To Whom It May Concern

Tuesday, November 20, 2012 Posted by Corey Harrell
This is an open letter to a person I will never get to meet. We will never exchange greetings nor will I ever know their name or identity. I had to settle for an open letter since I’m unable to give them a proper thank you. Please don’t misunderstand my attempt at thanking them since I’m truly sincere. This is not an attempt at humor nor is it an attempt to condescend them. This is my thank you; thanking them for infecting my system so many years ago.

To Whom It May Concern,

As the holidays are approaching it’s a time of reflection. I’ve been reflecting on my “Journey into Incident Response.” There have been numerous people who helped me along the way; people who influenced me and helped make me into the Digital Forensic and Incident Response (DFIR) practitioner I am today. Reflecting on all these people I can’t help but think how you impacted my journey. You may not even be aware of the impact you had on me, but your actions are what opened my eyes to a whole new world and made me take the first step of my journey.

At the time I was in a position doing two different responsibilities. I was performing vulnerability assessments against organizations, testing networks to find vulnerabilities. At other times I was performing digital forensic examinations to determine if someone was committing fraud. I saw my two responsibilities as separate; as duties that didn’t blend together. My perspective changed when I saw your handy work appear on my computer, which was a rogue security program holding my computer hostage. That one single event is what started me on my journey; my journey of leveraging my offensive security background to improve my DFIR knowledge and skills when investigating security incidents.

I never attempted malware forensics before this, but I wanted to know if I could figure out how you were able to install your malware on my box. I successfully traced your malware to a PDF targeting an Adobe Reader vulnerability that was delivered through a malicious advertisement served up by Yahoo’s website. Some may say it was luck, but I beg to differ. I knew that in order to get a remote code execution, an exploit had to be used. The answer was clear as day once I found the PDF that was created on the system around the same time as the malware.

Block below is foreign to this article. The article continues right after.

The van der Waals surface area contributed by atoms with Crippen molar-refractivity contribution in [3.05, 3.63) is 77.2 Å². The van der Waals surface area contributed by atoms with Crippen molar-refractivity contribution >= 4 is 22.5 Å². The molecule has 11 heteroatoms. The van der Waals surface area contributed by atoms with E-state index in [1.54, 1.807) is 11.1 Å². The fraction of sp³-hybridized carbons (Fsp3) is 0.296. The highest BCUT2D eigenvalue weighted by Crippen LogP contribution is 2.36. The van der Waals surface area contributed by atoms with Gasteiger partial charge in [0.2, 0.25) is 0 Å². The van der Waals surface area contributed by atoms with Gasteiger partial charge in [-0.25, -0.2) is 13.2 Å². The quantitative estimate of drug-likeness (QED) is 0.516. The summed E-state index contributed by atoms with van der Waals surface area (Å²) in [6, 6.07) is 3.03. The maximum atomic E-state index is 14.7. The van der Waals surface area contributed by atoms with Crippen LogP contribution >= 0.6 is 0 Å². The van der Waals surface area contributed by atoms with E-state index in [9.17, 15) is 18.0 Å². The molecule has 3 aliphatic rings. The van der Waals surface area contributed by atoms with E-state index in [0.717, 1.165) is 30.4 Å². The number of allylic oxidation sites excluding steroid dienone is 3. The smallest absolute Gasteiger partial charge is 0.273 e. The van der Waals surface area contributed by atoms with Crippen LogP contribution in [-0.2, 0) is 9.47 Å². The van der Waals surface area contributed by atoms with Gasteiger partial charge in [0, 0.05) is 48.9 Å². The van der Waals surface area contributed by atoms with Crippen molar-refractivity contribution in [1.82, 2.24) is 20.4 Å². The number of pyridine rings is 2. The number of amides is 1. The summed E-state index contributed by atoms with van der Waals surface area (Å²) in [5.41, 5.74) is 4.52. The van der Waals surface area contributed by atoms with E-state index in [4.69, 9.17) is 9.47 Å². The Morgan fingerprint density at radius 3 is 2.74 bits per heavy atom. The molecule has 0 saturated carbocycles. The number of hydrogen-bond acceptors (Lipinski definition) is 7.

I know I was not even a blip on the radar screen; maybe just an IP address showing a successful install. You opened my eyes to a whole new area; an area where the offensive side of security meets the investigative side. Where knowing how to attack systems is as beneficial as knowing what artifacts are created by those attacks. How this combination of skills and knowledge can be used to obtain intelligence to help better secure organizations and people. I know I would have come to this conclusion eventually, but your actions helped me see it sooner rather than later.

My passion for information security, my motivation to learn, and my drive to share my knowledge with others took care of the rest. Little did you know you were awakening a sleeping giant. I don’t consider myself a giant but it’s the only words that come to mind when looking at the aftermath of the infection. I dedicated myself to learning and researching how to investigate security incidents. Eventually it evolved into me using my knowledge and skills to help others investigate security incidents. I started my blog as one avenue to share what I have learned. I try to help my colleagues become better DFIR investigators through presentations and sharing my thoughts. I use my skills to help home users become better equipped to secure their computers through education about what holes to close after I remove malware from their systems. I help organizations by providing them with intelligence to improve their security by analyzing the systems impacted by attacks. I am developing a graduate course to help strengthen the ranks of DFIR practitioners capable of investigating malware incidents. I’m even considering authoring a book to reach a larger audience about malware forensics. I truly wanted to show the chain of events to illustrate why it’s as if a sleeping giant was disturbed.

I bet you have never heard a user you infected say thank. I will be the first; the first to say thank you for infecting my system so many years ago. Thank you for opening my eyes to a whole new world, sooner rather than later. Thank you for showing me the first step I needed to take to become your adversary.

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